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Foldingfold1 (fōld),USA pronunciation v.t.
- to bend (cloth, paper, etc.) over upon itself.
- to bring into a compact form by bending and laying parts together (often fol. by up): to fold up a map; to fold one's legs under oneself.
- to bring (the arms, hands, etc.) together in an intertwined or crossed manner;
cross: He folded his arms on his chest.
- to bend or wind (usually fol. by about, round, etc.): to fold one's arms about a person's neck.
- to bring (the wings) close to the body, as a bird on alighting.
- to enclose;
envelop: to fold something in paper.
- to embrace or clasp;
enfold: to fold someone in one's arms.
- [Cards.]to place (one's cards) facedown so as to withdraw from the play.
- to bring to an end;
close up: The owner decided to fold the business and retire.
- to be folded or be capable of folding: The doors fold back.
- [Cards.]to place one's cards facedown so as to withdraw from the play.
- to fail in business;
be forced to close: The newspaper folded after 76 years.
- to yield or give in: Dad folded and said we could go after all.
- fold in, [Cookery.]to mix in or add (an ingredient) by gently turning one part over another: Fold in the egg whites.
- fold up:
- to break down;
collapse: He folded up when the prosecutor discredited his story.
- to fail, esp. to go out of business.
- a part that is folded;
layer: folds of cloth.
- a crease made by folding: He cut the paper along the fold.
- a hollow made by folding: to carry something in the fold of one's dress.
- a hollow place in undulating ground: a fold of the mountains.
- a portion of strata that is folded or bent, as an anticline or syncline, or that connects two horizontal or parallel portions of strata of different levels (as a monocline).
- the line formed along the horizontal center of a standard-sized newspaper when it is folded after printing.
- a rough-and-ready dividing line, esp. on the front page and other principal pages, between stories of primary and lesser importance.
- a coil of a serpent, string, etc.
- the act of folding or doubling over.
- a margin or ridge formed by the folding of a membrane or other flat body part;
Kitchenkitch•en (kich′ən),USA pronunciation n.
- a room or place equipped for cooking.
- culinary department;
cuisine: This restaurant has a fine Italian kitchen.
- the staff or equipment of a kitchen.
- of, pertaining to, or designed for use in a kitchen: kitchen window; kitchen curtains.
- employed in or assigned to a kitchen: kitchen help.
- of or resembling a pidginized language, esp. one used for communication between employers and servants or other employees who do not speak the same language.
Stepstep (step),USA pronunciation n., v., stepped, step•ping.
- a movement made by lifting the foot and setting it down again in a new position, accompanied by a shifting of the weight of the body in the direction of the new position, as in walking, running, or dancing.
- such a movement followed by a movement of equal distance of the other foot: The soldier took one step forward and stood at attention.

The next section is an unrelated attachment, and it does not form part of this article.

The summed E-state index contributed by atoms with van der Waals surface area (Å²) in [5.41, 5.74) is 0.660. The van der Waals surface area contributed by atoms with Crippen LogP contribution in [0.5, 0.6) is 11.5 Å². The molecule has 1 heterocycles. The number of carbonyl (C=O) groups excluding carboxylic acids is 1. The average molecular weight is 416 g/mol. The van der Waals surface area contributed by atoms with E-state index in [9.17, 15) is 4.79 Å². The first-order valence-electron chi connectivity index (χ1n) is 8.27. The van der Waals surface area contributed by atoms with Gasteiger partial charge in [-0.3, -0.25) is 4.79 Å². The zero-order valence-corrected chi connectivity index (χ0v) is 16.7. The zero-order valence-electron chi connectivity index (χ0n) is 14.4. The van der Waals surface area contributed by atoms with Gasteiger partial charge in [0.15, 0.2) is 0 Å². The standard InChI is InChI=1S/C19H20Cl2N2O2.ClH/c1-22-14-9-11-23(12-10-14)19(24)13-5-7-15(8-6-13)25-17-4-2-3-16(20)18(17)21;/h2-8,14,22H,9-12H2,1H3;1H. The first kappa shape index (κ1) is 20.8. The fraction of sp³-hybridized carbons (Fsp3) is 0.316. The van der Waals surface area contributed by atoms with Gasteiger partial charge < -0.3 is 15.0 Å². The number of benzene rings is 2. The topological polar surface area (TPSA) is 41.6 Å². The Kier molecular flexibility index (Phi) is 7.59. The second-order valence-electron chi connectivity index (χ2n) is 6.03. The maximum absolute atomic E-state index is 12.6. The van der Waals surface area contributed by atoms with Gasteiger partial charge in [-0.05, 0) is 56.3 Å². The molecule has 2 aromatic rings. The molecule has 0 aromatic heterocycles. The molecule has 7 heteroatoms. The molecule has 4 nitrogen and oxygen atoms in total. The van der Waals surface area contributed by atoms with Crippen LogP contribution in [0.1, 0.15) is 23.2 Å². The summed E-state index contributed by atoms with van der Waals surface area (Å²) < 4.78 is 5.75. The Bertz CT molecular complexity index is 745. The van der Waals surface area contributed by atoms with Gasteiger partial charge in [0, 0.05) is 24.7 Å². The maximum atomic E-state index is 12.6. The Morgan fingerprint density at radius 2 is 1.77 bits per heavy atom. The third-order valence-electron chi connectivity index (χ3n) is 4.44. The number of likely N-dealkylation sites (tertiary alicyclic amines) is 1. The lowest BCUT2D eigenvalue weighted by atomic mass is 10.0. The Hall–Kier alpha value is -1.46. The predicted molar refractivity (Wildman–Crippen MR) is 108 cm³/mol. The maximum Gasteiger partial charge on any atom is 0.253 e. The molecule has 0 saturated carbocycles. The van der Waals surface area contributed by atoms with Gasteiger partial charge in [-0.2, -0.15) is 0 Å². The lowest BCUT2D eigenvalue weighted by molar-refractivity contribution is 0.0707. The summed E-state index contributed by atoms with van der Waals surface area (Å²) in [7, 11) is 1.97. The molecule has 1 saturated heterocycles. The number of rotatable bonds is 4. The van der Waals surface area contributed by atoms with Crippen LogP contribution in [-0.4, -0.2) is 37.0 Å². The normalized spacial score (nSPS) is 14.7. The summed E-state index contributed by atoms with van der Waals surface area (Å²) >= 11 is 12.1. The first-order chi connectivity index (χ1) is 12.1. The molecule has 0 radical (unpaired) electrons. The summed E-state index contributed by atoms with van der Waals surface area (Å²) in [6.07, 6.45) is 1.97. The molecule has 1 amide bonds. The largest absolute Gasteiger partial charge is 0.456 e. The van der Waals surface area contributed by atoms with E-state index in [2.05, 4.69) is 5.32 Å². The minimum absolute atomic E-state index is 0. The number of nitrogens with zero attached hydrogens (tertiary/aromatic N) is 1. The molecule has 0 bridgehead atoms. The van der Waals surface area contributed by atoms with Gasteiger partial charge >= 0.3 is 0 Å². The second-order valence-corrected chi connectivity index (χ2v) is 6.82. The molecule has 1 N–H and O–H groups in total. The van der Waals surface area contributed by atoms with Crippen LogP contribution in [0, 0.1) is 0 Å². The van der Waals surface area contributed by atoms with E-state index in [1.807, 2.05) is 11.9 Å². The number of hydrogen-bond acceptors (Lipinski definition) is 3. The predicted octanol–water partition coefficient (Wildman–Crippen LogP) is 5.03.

- the space passed over or the distance measured by one such movement of the foot.
- the sound made by the foot in making such a movement.
- a mark or impression made by the foot on the ground;
- the manner of walking;
- pace in marching: double-quick step.
- a pace uniform with that of another or others, or in time with music.
- steps, movements or course in walking or running: to retrace one's steps.
- a move, act, or proceeding, as toward some end or in the general course of some action;
stage, measure, or period: the five steps to success.
- rank, degree, or grade, as on a vertical scale.
- a support for the foot in ascending or descending: a step of a ladder; a stair of 14 steps.
- a very short distance: She was never more than a step away from her children.
- a repeated pattern or unit of movement in a dance formed by a combination of foot and body motions.
- a degree of the staff or of the scale.
- the interval between two adjacent scale degrees;
second. Cf. semitone, whole step.
- steps, a stepladder.
- an offset part of anything.
- a socket, frame, or platform for supporting the lower end of a mast.
- a flat-topped ledge on the face of a quarry or a mine working.
- break step, to interrupt or cease walking or marching in step: The marching units were allowed to break step after they had passed the reviewing stand.
- in step:
- moving in time to a rhythm or with the corresponding step of others.
- in harmony or conformity with: They are not in step with the times.
- keep step, to keep pace;
stay in step: The construction of classrooms and the training of teachers have not kept step with population growth.
- out of step:
- not in time to a rhythm or corresponding to the step of others.
- not in harmony or conformity with: They are out of step with the others in their group.
- step by step:
- from one stage to the next in sequence.
- gradually and steadily: We were shown the steelmaking process step by step.
- take steps, to set about putting something into operation;
begin to act: I will take steps to see that your application is processed.
- watch one's step, to proceed with caution;
behave prudently: If she doesn't watch her step, she will be fired from her job.
- to move, go, etc., by lifting the foot and setting it down again in a new position, or by using the feet alternately in this manner: to step forward.
- to walk, or go on foot, esp. for a few strides or a short distance: Step over to the bar.
- to move with measured steps, as in a dance.
- to go briskly or fast, as a horse.
- to obtain, find, win, come upon, etc., something easily and naturally, as if by a mere step of the foot: to step into a good business opportunity.
- to put the foot down;
tread by intention or accident: to step on a cat's tail.